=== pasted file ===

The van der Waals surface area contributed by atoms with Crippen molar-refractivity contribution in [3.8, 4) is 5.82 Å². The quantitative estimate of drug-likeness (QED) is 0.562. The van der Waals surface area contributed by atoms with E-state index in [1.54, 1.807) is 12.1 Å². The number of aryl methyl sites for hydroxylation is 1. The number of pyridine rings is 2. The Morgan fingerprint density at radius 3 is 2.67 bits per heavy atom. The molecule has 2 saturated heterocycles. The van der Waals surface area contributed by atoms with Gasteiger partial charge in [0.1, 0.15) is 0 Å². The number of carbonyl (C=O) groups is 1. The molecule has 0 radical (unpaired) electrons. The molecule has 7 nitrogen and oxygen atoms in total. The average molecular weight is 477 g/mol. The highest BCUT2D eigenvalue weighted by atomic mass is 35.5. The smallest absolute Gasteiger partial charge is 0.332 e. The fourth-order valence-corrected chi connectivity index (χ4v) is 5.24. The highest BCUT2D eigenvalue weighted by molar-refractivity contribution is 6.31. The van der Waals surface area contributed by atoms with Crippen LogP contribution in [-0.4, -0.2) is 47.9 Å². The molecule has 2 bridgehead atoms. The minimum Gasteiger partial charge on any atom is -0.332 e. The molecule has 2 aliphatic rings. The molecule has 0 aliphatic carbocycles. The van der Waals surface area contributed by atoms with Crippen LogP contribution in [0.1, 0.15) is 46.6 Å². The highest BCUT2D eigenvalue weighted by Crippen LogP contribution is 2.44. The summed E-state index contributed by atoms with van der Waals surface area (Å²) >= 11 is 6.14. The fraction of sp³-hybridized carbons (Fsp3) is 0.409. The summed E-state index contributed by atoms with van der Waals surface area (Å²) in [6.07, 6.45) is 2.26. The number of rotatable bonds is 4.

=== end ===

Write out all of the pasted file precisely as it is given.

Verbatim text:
The van der Waals surface area contributed by atoms with Crippen molar-refractivity contribution in [3.8, 4) is 5.82 Å². The quantitative estimate of drug-likeness (QED) is 0.562. The van der Waals surface area contributed by atoms with E-state index in [1.54, 1.807) is 12.1 Å². The number of aryl methyl sites for hydroxylation is 1. The number of pyridine rings is 2. The Morgan fingerprint density at radius 3 is 2.67 bits per heavy atom. The molecule has 2 saturated heterocycles. The van der Waals surface area contributed by atoms with Gasteiger partial charge in [0.1, 0.15) is 0 Å². The number of carbonyl (C=O) groups is 1. The molecule has 0 radical (unpaired) electrons. The molecule has 7 nitrogen and oxygen atoms in total. The average molecular weight is 477 g/mol. The highest BCUT2D eigenvalue weighted by atomic mass is 35.5. The smallest absolute Gasteiger partial charge is 0.332 e. The fourth-order valence-corrected chi connectivity index (χ4v) is 5.24. The highest BCUT2D eigenvalue weighted by molar-refractivity contribution is 6.31. The van der Waals surface area contributed by atoms with Crippen LogP contribution in [-0.4, -0.2) is 47.9 Å². The molecule has 2 bridgehead atoms. The minimum Gasteiger partial charge on any atom is -0.332 e. The molecule has 2 aliphatic rings. The molecule has 0 aliphatic carbocycles. The van der Waals surface area contributed by atoms with Crippen LogP contribution in [0.1, 0.15) is 46.6 Å². The highest BCUT2D eigenvalue weighted by Crippen LogP contribution is 2.44. The summed E-state index contributed by atoms with van der Waals surface area (Å²) >= 11 is 6.14. The fraction of sp³-hybridized carbons (Fsp3) is 0.409. The summed E-state index contributed by atoms with van der Waals surface area (Å²) in [6.07, 6.45) is 2.26. The number of rotatable bonds is 4.